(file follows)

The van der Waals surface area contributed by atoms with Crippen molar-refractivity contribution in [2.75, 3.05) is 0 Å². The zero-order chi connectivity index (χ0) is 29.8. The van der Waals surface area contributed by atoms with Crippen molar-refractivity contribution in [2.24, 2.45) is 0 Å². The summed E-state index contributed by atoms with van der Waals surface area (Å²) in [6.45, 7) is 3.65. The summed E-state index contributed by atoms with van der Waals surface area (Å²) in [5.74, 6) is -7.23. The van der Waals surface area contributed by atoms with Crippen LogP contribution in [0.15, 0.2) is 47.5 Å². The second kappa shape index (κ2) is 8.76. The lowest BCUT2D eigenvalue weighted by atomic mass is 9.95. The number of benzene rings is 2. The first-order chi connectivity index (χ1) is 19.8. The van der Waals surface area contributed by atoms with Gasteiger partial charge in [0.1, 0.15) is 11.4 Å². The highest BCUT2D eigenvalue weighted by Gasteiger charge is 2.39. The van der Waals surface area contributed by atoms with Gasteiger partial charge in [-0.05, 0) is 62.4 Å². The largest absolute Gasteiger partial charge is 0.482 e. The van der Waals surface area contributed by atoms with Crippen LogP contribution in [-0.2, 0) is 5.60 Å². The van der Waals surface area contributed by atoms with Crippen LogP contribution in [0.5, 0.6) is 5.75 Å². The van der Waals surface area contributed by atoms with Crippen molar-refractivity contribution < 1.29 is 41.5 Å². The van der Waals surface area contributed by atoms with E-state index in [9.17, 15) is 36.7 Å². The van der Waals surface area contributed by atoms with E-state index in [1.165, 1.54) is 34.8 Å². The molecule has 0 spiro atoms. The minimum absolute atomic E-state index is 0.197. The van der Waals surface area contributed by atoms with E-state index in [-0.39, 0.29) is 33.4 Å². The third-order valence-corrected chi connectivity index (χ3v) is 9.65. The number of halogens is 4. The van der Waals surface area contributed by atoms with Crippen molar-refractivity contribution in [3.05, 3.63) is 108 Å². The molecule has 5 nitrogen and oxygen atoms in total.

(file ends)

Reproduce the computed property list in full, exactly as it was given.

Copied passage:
The van der Waals surface area contributed by atoms with Crippen molar-refractivity contribution in [2.75, 3.05) is 0 Å². The zero-order chi connectivity index (χ0) is 29.8. The van der Waals surface area contributed by atoms with Crippen molar-refractivity contribution in [2.24, 2.45) is 0 Å². The summed E-state index contributed by atoms with van der Waals surface area (Å²) in [6.45, 7) is 3.65. The summed E-state index contributed by atoms with van der Waals surface area (Å²) in [5.74, 6) is -7.23. The van der Waals surface area contributed by atoms with Crippen LogP contribution in [0.15, 0.2) is 47.5 Å². The second kappa shape index (κ2) is 8.76. The lowest BCUT2D eigenvalue weighted by atomic mass is 9.95. The number of benzene rings is 2. The first-order chi connectivity index (χ1) is 19.8. The van der Waals surface area contributed by atoms with Gasteiger partial charge in [0.1, 0.15) is 11.4 Å². The highest BCUT2D eigenvalue weighted by Gasteiger charge is 2.39. The van der Waals surface area contributed by atoms with Gasteiger partial charge in [-0.05, 0) is 62.4 Å². The largest absolute Gasteiger partial charge is 0.482 e. The van der Waals surface area contributed by atoms with Crippen LogP contribution in [-0.2, 0) is 5.60 Å². The van der Waals surface area contributed by atoms with Crippen LogP contribution in [0.5, 0.6) is 5.75 Å². The van der Waals surface area contributed by atoms with Crippen molar-refractivity contribution < 1.29 is 41.5 Å². The van der Waals surface area contributed by atoms with E-state index in [9.17, 15) is 36.7 Å². The van der Waals surface area contributed by atoms with E-state index in [1.165, 1.54) is 34.8 Å². The molecule has 0 spiro atoms. The minimum absolute atomic E-state index is 0.197. The van der Waals surface area contributed by atoms with E-state index in [-0.39, 0.29) is 33.4 Å². The third-order valence-corrected chi connectivity index (χ3v) is 9.65. The number of halogens is 4. The van der Waals surface area contributed by atoms with Crippen molar-refractivity contribution in [3.05, 3.63) is 108 Å². The molecule has 5 nitrogen and oxygen atoms in total.